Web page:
Soul searching on a motorcycle

“The unexamined life is not worth living,” Socrates.

“Whatever you do, wait a week before making any big decisions” my wife, Lin, said. “I don’t want you making a decision now and then regret it next spring.”

People often ask me what I listen to when I am on a motorcycle tour. My answer has always been the same, “Nothing. I ride only with the thoughts in my head.” Some would consider that dangerous. My wife can spot when something is on my mind while I’m driving the car. I will have a concentrated look and I’ll have my left arm resting on the door with my index finger up to my lips. In my mind, I am solving some kind of problem or planning or revisiting a decision or …. On the motorcycle, there is no visible clue, and if there were, there is no one to see it.

Chimney Rock, Nebraska. The Oregon Trail from Kansas City to Portland, Oregon, was only a portion of the 19-day, 6,000-mile journey on the 2008 Suzuki V-Strom DL650.

My travels have always been solo. I prefer to ride alone because it increases the opportunity to engage people in conversations on the road, just like the soldier, farmer and cop of my most recent tour. But riding alone, there is a big piece of me missing, her name is Lin. We are great travel companions, but the motorcycle is not for her. We accept that. I often find myself on the road thinking, ‘I wish Lin were here.’ And likewise, she is thinking, “I wish Brent were home.’

“Oh the joy. Pacific in view.” The words Captain William Clark wrote in his journal, Nov. 7, 1805, upon seeing the Pacific Ocean. Two hundred years later, Lin and I visited the Pacific Coast during the 200th Anniversary of the Lewis and Clark Expedition. We arrived Nov. 7, 2005.

This latest tour was the hardest one on me. Rain five days out of six. Heat. Charged by a pit bull. Stung by something below my eye while riding 70 mph on the Interstate in traffic. I was miserable and kept asking myself, ‘What am I doing out here?’ THAT became the focus of my soul searching. Yes, I was filling in my states. Why? For what purpose? Was that all?

Last year, after completing my Oregon Trail ride, I returned home and said, ‘I don’t know if I am going to do any more long distance riding.’ After this ride, I returned home and said, “I’m not going to do this anymore. I want to be doing something else.” I even said I was going to sell the motorcycle. Something was missing, and I couldn’t quite put my finger on it.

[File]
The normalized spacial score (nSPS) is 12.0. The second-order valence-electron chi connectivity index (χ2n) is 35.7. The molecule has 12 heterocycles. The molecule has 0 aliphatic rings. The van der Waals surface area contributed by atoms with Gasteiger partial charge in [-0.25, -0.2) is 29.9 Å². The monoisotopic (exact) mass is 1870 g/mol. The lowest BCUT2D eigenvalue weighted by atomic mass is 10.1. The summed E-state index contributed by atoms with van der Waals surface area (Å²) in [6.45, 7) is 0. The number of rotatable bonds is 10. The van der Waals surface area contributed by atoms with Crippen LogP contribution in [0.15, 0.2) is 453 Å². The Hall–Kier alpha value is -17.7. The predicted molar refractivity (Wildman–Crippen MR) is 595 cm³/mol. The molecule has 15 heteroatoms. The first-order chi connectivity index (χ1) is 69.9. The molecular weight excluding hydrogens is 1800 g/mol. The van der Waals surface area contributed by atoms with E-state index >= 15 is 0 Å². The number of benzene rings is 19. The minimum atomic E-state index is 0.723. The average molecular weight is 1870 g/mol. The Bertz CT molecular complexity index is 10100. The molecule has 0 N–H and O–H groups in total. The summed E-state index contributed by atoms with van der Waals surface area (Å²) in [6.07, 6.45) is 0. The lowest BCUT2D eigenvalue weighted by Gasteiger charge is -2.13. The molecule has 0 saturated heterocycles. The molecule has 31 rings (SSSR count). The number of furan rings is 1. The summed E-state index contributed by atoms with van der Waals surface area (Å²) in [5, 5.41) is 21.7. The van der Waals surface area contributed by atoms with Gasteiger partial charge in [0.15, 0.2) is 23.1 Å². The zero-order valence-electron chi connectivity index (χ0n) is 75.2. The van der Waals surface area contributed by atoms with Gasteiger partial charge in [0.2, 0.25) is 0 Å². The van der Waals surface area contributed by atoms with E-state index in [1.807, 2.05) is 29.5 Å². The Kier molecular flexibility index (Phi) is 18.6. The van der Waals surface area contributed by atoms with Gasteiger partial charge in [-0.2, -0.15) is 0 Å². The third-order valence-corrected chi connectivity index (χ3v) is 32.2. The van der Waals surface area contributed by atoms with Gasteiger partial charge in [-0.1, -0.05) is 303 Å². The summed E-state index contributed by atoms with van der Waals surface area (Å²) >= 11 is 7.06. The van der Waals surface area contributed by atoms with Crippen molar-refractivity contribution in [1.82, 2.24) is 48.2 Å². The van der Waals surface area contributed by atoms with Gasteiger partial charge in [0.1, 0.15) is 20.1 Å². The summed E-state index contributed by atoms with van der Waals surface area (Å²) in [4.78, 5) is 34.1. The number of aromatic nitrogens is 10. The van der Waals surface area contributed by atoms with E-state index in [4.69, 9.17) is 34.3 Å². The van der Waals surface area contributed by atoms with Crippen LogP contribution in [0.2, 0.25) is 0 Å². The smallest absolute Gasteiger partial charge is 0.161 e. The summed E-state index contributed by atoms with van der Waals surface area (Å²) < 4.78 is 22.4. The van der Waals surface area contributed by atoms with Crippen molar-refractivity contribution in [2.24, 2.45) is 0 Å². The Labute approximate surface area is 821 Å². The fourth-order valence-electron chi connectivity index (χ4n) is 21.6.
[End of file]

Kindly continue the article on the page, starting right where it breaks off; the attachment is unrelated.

For the past couple of years I have been looking for something else to ride—a second bike. I began to think that I was tired of the V-Strom and wanted something different. What I have really been looking for is a different experience, not a different ride. I want to do something else, something more meaningful and fulfilling than riding a motorcycle around the country.

Having sat on this post for quite some time, pondering whether to push the “publish” button or not, the reason—that thing that seemed to be missing—came to me. What I discovered: I have lost the joy in motorcycling. It seems to have disappeared and been replaced by defensive caution while riding, constantly looking into vehicles approaching intersections or passing me, to see if drivers are on their cell phones or looking down texting. How can I see the magnificent landscapes or architecture, the farms and environment when I am looking into cars and trucks to see what the drivers are doing? Are they distracted?

Diagnosis: It’s all in my head. I am riding with my own thoughts.

Prescription: Somehow regain the joy of motorcycling. As my Grandpa would say, when I was bucked off the horse, “Get back on that horse, Brent.” And then, he would laugh. I can still hear that distinct laugh. I have always gotten back on the horse.

Still, there is that one unanswered question, “What am I doing out here?”

2013-05-04 06.25.33
Sunrise in SW Ohio.

Many days, I am blessed to watch an incredible sunrise from my kitchen or office window. It is an amazing way to start a day watching something as magnificent as the sunrise, to see the glorious colors and feel alive. To feel God’s presence and love as a new day begins. Yes, I am blessed. To find my soul mate, Lin, has been my greatest blessing and reward. Our 27 years of marriage seems like only a few. Lin is my best friend, confidant and rock. She keeps me grounded and provides wise counsel, and has managed to say the right thing when I have consulted her looking for answers. It also works the other way around. We are a team. We are partners. We are one. And, we often look for answers together.

Soul searching is universal. Have you ever asked, ‘Who am I? Where did I come from? Where am I going?’ Why am I here?’ It is that last question that may be the most important. Why are we here. Why am I here? THAT is the question. I am revisiting that question for the umpteenth time, and even if I do find the joy again, motorcycling is not the answer.

I am looking for purpose and meaning. That is the next adventure, the next sojourn.